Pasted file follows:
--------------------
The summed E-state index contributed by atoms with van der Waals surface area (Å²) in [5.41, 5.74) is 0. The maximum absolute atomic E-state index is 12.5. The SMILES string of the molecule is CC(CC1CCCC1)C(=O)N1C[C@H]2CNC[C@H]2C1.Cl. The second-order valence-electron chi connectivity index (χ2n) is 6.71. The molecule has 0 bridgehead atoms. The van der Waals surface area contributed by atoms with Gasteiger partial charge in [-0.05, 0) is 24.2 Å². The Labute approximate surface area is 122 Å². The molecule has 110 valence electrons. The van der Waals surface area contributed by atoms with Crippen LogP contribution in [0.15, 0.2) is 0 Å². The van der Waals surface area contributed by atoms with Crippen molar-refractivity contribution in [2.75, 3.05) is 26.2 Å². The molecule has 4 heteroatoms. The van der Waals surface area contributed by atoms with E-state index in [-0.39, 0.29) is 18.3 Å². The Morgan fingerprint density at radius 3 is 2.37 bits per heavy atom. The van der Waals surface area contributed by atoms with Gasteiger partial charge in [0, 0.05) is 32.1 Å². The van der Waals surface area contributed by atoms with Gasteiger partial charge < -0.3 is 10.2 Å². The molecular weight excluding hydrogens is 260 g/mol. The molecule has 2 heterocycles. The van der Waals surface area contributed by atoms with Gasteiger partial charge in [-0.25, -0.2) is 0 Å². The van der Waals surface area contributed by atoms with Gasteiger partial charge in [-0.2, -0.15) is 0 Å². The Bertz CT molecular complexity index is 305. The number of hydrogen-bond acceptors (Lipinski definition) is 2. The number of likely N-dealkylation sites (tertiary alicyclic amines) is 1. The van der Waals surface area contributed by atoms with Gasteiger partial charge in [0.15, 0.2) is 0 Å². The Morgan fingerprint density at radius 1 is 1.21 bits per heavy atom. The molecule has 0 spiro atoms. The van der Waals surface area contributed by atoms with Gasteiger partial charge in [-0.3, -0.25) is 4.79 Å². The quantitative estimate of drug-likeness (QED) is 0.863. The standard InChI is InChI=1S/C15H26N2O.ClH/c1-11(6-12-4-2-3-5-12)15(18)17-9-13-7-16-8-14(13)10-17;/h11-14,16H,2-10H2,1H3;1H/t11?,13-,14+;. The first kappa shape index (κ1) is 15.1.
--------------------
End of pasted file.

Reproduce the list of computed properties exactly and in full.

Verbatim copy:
The summed E-state index contributed by atoms with van der Waals surface area (Å²) in [5.41, 5.74) is 0. The maximum absolute atomic E-state index is 12.5. The SMILES string of the molecule is CC(CC1CCCC1)C(=O)N1C[C@H]2CNC[C@H]2C1.Cl. The second-order valence-electron chi connectivity index (χ2n) is 6.71. The molecule has 0 bridgehead atoms. The van der Waals surface area contributed by atoms with Gasteiger partial charge in [-0.05, 0) is 24.2 Å². The Labute approximate surface area is 122 Å². The molecule has 110 valence electrons. The van der Waals surface area contributed by atoms with Crippen LogP contribution in [0.15, 0.2) is 0 Å². The van der Waals surface area contributed by atoms with Crippen molar-refractivity contribution in [2.75, 3.05) is 26.2 Å². The molecule has 4 heteroatoms. The van der Waals surface area contributed by atoms with E-state index in [-0.39, 0.29) is 18.3 Å². The Morgan fingerprint density at radius 3 is 2.37 bits per heavy atom. The van der Waals surface area contributed by atoms with Gasteiger partial charge in [0, 0.05) is 32.1 Å². The van der Waals surface area contributed by atoms with Gasteiger partial charge < -0.3 is 10.2 Å². The molecular weight excluding hydrogens is 260 g/mol. The molecule has 2 heterocycles. The van der Waals surface area contributed by atoms with Gasteiger partial charge in [-0.25, -0.2) is 0 Å². The van der Waals surface area contributed by atoms with Gasteiger partial charge in [-0.2, -0.15) is 0 Å². The Bertz CT molecular complexity index is 305. The number of hydrogen-bond acceptors (Lipinski definition) is 2. The number of likely N-dealkylation sites (tertiary alicyclic amines) is 1. The van der Waals surface area contributed by atoms with Gasteiger partial charge in [0.15, 0.2) is 0 Å². The Morgan fingerprint density at radius 1 is 1.21 bits per heavy atom. The molecule has 0 spiro atoms. The van der Waals surface area contributed by atoms with Gasteiger partial charge in [-0.3, -0.25) is 4.79 Å². The quantitative estimate of drug-likeness (QED) is 0.863. The standard InChI is InChI=1S/C15H26N2O.ClH/c1-11(6-12-4-2-3-5-12)15(18)17-9-13-7-16-8-14(13)10-17;/h11-14,16H,2-10H2,1H3;1H/t11?,13-,14+;. The first kappa shape index (κ1) is 15.1.